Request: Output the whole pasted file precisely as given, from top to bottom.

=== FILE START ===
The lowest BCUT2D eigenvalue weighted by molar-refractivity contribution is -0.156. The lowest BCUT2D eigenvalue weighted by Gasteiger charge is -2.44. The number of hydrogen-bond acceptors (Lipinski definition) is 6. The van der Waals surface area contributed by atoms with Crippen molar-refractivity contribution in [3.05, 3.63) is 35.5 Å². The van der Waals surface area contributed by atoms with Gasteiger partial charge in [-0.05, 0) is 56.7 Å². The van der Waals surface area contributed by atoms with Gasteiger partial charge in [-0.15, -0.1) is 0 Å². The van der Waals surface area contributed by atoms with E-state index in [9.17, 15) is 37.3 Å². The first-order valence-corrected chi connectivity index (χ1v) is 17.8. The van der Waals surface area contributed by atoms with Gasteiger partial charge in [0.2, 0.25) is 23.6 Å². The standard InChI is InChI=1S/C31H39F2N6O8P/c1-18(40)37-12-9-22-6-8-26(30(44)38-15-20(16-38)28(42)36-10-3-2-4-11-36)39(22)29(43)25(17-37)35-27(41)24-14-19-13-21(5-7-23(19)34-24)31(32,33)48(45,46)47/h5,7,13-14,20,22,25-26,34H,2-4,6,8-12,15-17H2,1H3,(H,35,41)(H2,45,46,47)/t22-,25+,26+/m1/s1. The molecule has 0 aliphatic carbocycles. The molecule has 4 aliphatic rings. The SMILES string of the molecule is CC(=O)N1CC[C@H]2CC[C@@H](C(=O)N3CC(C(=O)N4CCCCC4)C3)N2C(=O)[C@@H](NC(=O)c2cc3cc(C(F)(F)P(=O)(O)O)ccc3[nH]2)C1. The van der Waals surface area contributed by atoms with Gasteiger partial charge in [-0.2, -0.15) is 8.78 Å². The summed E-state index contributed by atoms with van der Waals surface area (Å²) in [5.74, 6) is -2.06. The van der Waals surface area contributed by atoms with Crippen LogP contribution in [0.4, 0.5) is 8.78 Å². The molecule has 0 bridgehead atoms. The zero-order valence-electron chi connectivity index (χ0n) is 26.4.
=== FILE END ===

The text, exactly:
The lowest BCUT2D eigenvalue weighted by molar-refractivity contribution is -0.156. The lowest BCUT2D eigenvalue weighted by Gasteiger charge is -2.44. The number of hydrogen-bond acceptors (Lipinski definition) is 6. The van der Waals surface area contributed by atoms with Crippen molar-refractivity contribution in [3.05, 3.63) is 35.5 Å². The van der Waals surface area contributed by atoms with Gasteiger partial charge in [-0.05, 0) is 56.7 Å². The van der Waals surface area contributed by atoms with Gasteiger partial charge in [-0.15, -0.1) is 0 Å². The van der Waals surface area contributed by atoms with E-state index in [9.17, 15) is 37.3 Å². The first-order valence-corrected chi connectivity index (χ1v) is 17.8. The van der Waals surface area contributed by atoms with Gasteiger partial charge in [0.2, 0.25) is 23.6 Å². The standard InChI is InChI=1S/C31H39F2N6O8P/c1-18(40)37-12-9-22-6-8-26(30(44)38-15-20(16-38)28(42)36-10-3-2-4-11-36)39(22)29(43)25(17-37)35-27(41)24-14-19-13-21(5-7-23(19)34-24)31(32,33)48(45,46)47/h5,7,13-14,20,22,25-26,34H,2-4,6,8-12,15-17H2,1H3,(H,35,41)(H2,45,46,47)/t22-,25+,26+/m1/s1. The molecule has 0 aliphatic carbocycles. The molecule has 4 aliphatic rings. The SMILES string of the molecule is CC(=O)N1CC[C@H]2CC[C@@H](C(=O)N3CC(C(=O)N4CCCCC4)C3)N2C(=O)[C@@H](NC(=O)c2cc3cc(C(F)(F)P(=O)(O)O)ccc3[nH]2)C1. The van der Waals surface area contributed by atoms with Gasteiger partial charge in [-0.2, -0.15) is 8.78 Å². The summed E-state index contributed by atoms with van der Waals surface area (Å²) in [5.74, 6) is -2.06. The van der Waals surface area contributed by atoms with Crippen LogP contribution in [0.4, 0.5) is 8.78 Å². The molecule has 0 bridgehead atoms. The zero-order valence-electron chi connectivity index (χ0n) is 26.4.